The economics of self-appreciation

Jan. 1, 2006
Great dental teams succeed because they are composed of great individuals. These team members believe in themselves and the value of their work.

Great dental teams succeed because they are composed of great individuals. These team members believe in themselves and the value of their work. They are not just skilled in carrying out their respective responsibilities. They are skilled masters of their own fate because they believe they have the power to shape that fate.

Any business that has these people on its payroll is fortunate because they have the confidence to make things work the way they should. These people are willing to think out of the box, adapt to circumstances, and mold difficult situations in a way that turns potential defeat into remarkable victory. They work at being the best and setting high goals for themselves. They do not limit themselves to what is easy. Instead, they work to make things easier, smoother, and better, and they see possibility where others see impossibility. Above all, they know they are good and they don’t allow themselves to forget it.

We’re all human, which means we experience doubts and insecurities. We sometimes think too often about our flaws and things we’re not doing perfectly. Self-appreciation means looking in the other direction. It doesn’t mean you stop working to improve, but it does mean cultivating a strong sense of your own worth.

Take a long hard look at yourself and list your qualities worth appreciating. What, for example, do you contribute to the practice that makes patients healthier, happier, more attractive, comfortable, or knowledgeable? In which professional skills do you excel? What is your best personality trait? What professional accomplishments are you proud of? How do they benefit you, your teammates, your patients, or the practice? What educational assets do you bring to the practice? What else can you brag about?

Now pull out a pen and paper and write down your answers. Pretty impressive, aren’t you?

Then ask yourself how often you think about these good points. More than likely, the answer is not very often. If this is the case, it’s time to rearrange your mindset. Allowing yourself to feel good about yourself does not make you a megalomaniac or a self-absorbed know-it-all. It does not mean you are perfect, but it does mean there are things you do perfectly and that you have some exceptional qualities. This knowledge helps you understand your place in the grand scheme of things and to reach more effectively for what you deserve.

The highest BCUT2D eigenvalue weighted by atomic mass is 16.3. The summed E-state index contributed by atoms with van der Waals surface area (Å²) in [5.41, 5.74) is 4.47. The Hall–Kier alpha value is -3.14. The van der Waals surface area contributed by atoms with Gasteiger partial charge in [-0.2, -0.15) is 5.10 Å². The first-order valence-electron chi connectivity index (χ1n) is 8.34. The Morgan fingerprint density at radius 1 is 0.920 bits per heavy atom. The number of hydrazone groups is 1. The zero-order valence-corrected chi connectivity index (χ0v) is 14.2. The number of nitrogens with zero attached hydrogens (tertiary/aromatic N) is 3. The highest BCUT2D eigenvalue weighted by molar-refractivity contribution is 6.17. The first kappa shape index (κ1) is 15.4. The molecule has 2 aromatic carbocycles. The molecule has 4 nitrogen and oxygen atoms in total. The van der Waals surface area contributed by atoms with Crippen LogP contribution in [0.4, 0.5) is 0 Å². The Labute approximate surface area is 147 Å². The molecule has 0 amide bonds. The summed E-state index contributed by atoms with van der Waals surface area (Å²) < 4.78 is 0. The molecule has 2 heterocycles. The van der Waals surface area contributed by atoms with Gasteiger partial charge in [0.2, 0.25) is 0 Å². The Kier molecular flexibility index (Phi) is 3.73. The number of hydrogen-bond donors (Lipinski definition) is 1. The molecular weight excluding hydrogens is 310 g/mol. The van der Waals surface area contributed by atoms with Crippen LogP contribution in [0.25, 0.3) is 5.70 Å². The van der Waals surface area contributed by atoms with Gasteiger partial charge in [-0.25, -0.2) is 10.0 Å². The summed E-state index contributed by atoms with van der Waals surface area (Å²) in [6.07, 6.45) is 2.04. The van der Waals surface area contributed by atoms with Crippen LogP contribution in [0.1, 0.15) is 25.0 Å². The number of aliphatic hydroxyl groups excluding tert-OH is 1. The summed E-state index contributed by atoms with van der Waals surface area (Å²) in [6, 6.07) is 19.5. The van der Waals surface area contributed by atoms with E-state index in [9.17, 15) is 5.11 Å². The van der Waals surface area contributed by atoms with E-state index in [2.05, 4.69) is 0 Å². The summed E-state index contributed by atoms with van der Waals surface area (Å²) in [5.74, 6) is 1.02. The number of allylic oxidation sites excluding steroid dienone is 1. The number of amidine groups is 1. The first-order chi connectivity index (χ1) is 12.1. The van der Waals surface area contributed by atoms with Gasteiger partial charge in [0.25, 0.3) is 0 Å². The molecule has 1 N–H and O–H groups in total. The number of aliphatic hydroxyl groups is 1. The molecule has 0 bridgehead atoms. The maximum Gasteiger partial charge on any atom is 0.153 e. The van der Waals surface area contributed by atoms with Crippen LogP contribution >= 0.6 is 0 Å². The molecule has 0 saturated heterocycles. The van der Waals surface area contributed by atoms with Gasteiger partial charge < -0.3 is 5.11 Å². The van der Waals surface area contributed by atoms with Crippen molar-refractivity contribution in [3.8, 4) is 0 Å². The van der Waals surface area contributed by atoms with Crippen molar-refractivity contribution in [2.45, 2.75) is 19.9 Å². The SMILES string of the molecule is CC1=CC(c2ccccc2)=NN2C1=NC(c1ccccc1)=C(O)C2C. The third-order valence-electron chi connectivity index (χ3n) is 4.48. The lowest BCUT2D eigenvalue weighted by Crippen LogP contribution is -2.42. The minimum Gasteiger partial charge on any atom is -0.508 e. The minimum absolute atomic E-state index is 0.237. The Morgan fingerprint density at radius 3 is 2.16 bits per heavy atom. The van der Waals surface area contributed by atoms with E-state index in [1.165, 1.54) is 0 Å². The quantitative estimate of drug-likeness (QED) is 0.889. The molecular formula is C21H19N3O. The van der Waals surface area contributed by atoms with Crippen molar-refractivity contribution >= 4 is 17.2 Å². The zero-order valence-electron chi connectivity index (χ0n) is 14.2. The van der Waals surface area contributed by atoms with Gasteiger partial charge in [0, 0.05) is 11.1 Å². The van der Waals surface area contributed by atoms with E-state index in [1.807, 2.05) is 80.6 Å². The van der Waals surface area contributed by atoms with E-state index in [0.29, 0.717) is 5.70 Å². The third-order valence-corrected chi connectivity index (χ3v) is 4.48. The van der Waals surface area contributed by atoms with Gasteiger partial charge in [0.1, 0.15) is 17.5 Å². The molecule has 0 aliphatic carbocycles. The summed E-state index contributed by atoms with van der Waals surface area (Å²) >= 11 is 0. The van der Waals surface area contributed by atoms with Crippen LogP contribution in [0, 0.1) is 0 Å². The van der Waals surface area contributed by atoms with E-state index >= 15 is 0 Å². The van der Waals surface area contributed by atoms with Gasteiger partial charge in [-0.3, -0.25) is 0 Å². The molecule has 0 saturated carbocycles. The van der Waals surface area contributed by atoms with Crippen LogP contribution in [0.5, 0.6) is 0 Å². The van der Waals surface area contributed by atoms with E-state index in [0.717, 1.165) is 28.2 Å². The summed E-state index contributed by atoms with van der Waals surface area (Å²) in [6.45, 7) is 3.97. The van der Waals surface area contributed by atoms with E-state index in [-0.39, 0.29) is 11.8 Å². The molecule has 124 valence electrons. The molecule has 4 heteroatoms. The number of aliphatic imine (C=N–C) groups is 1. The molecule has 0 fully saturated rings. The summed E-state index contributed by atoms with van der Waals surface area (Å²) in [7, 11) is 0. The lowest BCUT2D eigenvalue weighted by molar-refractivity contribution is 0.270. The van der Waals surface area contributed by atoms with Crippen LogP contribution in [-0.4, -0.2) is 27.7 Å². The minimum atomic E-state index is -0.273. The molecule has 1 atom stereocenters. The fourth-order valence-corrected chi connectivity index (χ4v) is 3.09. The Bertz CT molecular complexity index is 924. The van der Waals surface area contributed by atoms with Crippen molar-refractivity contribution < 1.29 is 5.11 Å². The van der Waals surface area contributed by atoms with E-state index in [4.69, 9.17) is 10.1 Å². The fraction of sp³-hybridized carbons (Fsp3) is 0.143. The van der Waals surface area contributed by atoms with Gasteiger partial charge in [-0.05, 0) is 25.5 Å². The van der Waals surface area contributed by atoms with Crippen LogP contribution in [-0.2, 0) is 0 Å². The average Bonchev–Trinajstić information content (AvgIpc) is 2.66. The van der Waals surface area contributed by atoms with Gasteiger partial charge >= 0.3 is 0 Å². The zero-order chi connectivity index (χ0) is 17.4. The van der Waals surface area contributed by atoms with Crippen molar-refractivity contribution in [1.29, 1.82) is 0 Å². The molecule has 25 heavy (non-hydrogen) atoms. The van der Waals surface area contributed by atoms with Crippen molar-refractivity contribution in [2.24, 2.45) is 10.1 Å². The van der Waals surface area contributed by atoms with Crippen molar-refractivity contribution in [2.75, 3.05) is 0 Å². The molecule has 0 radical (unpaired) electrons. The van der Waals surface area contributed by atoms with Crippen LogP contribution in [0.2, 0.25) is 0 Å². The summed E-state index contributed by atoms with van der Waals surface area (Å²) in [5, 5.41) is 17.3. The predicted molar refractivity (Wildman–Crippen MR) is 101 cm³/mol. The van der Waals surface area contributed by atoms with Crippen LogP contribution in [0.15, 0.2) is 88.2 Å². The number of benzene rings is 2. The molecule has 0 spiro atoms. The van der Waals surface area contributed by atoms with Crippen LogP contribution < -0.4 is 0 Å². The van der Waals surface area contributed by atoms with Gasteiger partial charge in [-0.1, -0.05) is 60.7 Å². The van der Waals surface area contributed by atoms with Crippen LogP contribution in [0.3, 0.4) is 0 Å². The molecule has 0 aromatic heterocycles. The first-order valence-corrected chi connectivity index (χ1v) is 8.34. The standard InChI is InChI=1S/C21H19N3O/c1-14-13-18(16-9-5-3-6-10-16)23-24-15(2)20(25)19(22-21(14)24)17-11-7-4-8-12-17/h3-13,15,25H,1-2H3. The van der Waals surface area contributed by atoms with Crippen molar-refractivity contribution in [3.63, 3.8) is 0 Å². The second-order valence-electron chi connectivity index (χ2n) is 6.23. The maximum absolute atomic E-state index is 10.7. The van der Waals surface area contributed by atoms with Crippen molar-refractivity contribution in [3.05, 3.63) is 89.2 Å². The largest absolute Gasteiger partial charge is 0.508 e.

Self-appreciation is a pathway to becoming better. People who appreciate themselves do not waste time patting themselves on the back. They set new goals and embrace new challenges. They are not threatened by someone else’s strengths, knowledge or proficiency. In fact, people who appreciate their own worth make it a practice to learn from those who can provide them with new insights. They are comfortable sharing their own knowledge and expertise without fear that doing so will detract from who they are and what they do.

Appreciating yourself often leads to changing the way you treat yourself. If you are proud of yourself and your accomplishments, you tend to take better care of yourself. After all, you deserve it! Maintain a healthy lifestyle by eating right and exercising. Feed your mind and body with things that are good, clean, and positive. Stay away from things and people that depress you, and surround yourself with people who are upbeat. Maintain a sense of humor and find something to laugh at every day. Be positive and you will get positive in return. Appreciate yourself and others will appreciate you, too.

This column is for the team to “clip and save” each month. Cynthia McKane-Wagester, RDH, MBA, is a practicing hygienist and president of McKane & Associates, a full-service management-consulting firm. She can be reached by phone at (800) 341-1244 or by e-mail at [email protected]. Visit her Web site at

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